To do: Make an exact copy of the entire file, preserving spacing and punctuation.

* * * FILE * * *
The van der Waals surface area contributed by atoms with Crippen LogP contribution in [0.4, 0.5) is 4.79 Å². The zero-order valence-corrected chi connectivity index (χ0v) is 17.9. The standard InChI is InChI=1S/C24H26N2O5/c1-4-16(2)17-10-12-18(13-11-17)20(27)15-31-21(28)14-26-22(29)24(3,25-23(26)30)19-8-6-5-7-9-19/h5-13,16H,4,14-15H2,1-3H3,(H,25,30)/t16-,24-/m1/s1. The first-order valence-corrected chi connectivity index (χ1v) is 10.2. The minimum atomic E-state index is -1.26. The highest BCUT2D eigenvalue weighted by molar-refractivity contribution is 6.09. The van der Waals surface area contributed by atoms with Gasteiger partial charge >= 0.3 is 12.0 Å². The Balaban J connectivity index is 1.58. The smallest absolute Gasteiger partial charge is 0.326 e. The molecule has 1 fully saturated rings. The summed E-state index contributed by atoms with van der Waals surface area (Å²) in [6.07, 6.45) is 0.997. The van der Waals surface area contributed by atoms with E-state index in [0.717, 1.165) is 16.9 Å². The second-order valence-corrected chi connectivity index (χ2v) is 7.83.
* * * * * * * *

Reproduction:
The van der Waals surface area contributed by atoms with Crippen LogP contribution in [0.4, 0.5) is 4.79 Å². The zero-order valence-corrected chi connectivity index (χ0v) is 17.9. The standard InChI is InChI=1S/C24H26N2O5/c1-4-16(2)17-10-12-18(13-11-17)20(27)15-31-21(28)14-26-22(29)24(3,25-23(26)30)19-8-6-5-7-9-19/h5-13,16H,4,14-15H2,1-3H3,(H,25,30)/t16-,24-/m1/s1. The first-order valence-corrected chi connectivity index (χ1v) is 10.2. The minimum atomic E-state index is -1.26. The highest BCUT2D eigenvalue weighted by molar-refractivity contribution is 6.09. The van der Waals surface area contributed by atoms with Gasteiger partial charge >= 0.3 is 12.0 Å². The Balaban J connectivity index is 1.58. The smallest absolute Gasteiger partial charge is 0.326 e. The molecule has 1 fully saturated rings. The summed E-state index contributed by atoms with van der Waals surface area (Å²) in [6.07, 6.45) is 0.997. The van der Waals surface area contributed by atoms with E-state index in [0.717, 1.165) is 16.9 Å². The second-order valence-corrected chi connectivity index (χ2v) is 7.83.